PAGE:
In that case explain where enforcers did anything to prevent, enforce or detract from:
- Dino Ciccerelli on Luke Richardson
- Jimmy Mann on Paul Gardner
- Tiger Williams on Dennis Orchar
- Dave Forbes on Henry Boucha
- Dan Maloney on Brian Glennie
- Wilf Paiement on Dennis Polonich
- Dave Brown on Tomas Sandstrom
- David Shaw on MARIO LEMIEUX
- Ron Hextall on Chris Chelios
Not to mention all of the dirty hits in the 70s and 80s?
People act like dirty hits suddenly began in the 90s. They didn't. Enforcers never prevented a thing. In actuality, Montreal bringing in John Ferguson Sr. to be the first enforcer led to teams packing their lineups with goons and bruisers, all given the title of "enforcer" to make them sound like they did something that contributed to the game. The job of Dave Schultz wasn't to be an enforcer. It was to ensure that when Bobby Clarke took cheapshots at everyone in the league, nobody would come back at him.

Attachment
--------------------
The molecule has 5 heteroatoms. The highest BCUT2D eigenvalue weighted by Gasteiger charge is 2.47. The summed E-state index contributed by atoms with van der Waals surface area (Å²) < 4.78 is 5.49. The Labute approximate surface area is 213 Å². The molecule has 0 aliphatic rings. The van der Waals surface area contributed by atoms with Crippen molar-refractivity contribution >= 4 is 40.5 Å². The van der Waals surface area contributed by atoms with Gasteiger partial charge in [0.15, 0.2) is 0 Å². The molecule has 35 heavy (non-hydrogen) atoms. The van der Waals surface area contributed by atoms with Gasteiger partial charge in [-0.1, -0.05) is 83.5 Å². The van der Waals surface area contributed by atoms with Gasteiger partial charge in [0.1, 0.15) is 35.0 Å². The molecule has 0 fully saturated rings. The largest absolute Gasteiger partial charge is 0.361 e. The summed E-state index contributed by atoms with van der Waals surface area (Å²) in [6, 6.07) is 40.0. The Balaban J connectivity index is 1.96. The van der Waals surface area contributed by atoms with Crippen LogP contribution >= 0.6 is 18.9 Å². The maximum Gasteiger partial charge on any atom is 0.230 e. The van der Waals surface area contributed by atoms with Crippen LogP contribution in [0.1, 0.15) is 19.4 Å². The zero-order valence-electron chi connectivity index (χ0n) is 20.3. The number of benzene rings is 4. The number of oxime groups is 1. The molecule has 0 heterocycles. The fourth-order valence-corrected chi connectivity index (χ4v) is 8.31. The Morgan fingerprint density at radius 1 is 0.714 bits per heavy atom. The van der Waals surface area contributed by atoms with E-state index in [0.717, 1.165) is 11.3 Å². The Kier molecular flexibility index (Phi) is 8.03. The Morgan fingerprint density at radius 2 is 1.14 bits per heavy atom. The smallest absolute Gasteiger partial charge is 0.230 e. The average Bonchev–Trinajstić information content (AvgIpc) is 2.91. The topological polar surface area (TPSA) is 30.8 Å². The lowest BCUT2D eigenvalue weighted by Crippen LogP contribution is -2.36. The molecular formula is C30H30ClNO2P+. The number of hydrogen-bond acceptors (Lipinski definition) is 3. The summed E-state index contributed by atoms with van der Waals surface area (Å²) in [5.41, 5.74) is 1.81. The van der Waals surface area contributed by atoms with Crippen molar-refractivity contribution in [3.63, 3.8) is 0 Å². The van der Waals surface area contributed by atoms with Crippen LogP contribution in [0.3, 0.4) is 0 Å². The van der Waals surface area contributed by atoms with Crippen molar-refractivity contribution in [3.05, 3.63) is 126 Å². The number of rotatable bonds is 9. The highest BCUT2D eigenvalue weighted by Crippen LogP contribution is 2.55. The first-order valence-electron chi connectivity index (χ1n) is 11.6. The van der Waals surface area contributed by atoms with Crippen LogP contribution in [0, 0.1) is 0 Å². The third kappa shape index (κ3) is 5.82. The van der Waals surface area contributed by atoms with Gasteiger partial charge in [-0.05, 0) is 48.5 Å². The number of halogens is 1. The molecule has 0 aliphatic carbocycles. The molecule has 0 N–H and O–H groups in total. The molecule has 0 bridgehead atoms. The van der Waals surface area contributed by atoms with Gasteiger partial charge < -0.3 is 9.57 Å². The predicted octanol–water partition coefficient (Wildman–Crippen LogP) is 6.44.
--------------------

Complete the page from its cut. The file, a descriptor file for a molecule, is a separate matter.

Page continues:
Your response to my examples is likely that you can't prevent everything and you're right. You can't. The problem is expecting players to police themselves. It should be up to the officials in the game and NHL management. The suspensions are so soft that nobody cares if they miss a couple games. It's a vacation and a chance to rest injuries they are getting away with playing on. If suspensions were harsh (imagine if David Clarkson got 25 games for his hit on Sergei Gonchar) then the players who keep their elbows high and their sticks in cross check would stop doing it. The first player who loses a whole season due to a suspension would make every other player take notice and think twice. Having players police the game just leads to an arms race in getting the biggest and toughest guy possible.